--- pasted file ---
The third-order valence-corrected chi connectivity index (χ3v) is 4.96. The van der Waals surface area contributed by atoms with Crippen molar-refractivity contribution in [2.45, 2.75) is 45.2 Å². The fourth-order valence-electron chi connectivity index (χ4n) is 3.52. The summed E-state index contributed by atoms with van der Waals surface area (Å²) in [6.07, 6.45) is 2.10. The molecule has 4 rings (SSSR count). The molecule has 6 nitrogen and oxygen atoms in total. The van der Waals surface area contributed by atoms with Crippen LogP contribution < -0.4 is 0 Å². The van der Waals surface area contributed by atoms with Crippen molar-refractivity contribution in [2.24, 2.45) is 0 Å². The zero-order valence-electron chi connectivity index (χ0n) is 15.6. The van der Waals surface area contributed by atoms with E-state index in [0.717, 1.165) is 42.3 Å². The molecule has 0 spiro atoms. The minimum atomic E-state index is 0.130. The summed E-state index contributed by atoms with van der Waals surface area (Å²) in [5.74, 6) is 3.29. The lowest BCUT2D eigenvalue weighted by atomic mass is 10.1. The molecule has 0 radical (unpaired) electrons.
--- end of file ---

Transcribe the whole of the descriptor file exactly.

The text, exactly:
The third-order valence-corrected chi connectivity index (χ3v) is 4.96. The van der Waals surface area contributed by atoms with Crippen molar-refractivity contribution in [2.45, 2.75) is 45.2 Å². The fourth-order valence-electron chi connectivity index (χ4n) is 3.52. The summed E-state index contributed by atoms with van der Waals surface area (Å²) in [6.07, 6.45) is 2.10. The molecule has 4 rings (SSSR count). The molecule has 6 nitrogen and oxygen atoms in total. The van der Waals surface area contributed by atoms with Crippen LogP contribution < -0.4 is 0 Å². The van der Waals surface area contributed by atoms with Crippen molar-refractivity contribution in [2.24, 2.45) is 0 Å². The zero-order valence-electron chi connectivity index (χ0n) is 15.6. The van der Waals surface area contributed by atoms with E-state index in [0.717, 1.165) is 42.3 Å². The molecule has 0 spiro atoms. The minimum atomic E-state index is 0.130. The summed E-state index contributed by atoms with van der Waals surface area (Å²) in [5.74, 6) is 3.29. The lowest BCUT2D eigenvalue weighted by atomic mass is 10.1. The molecule has 0 radical (unpaired) electrons.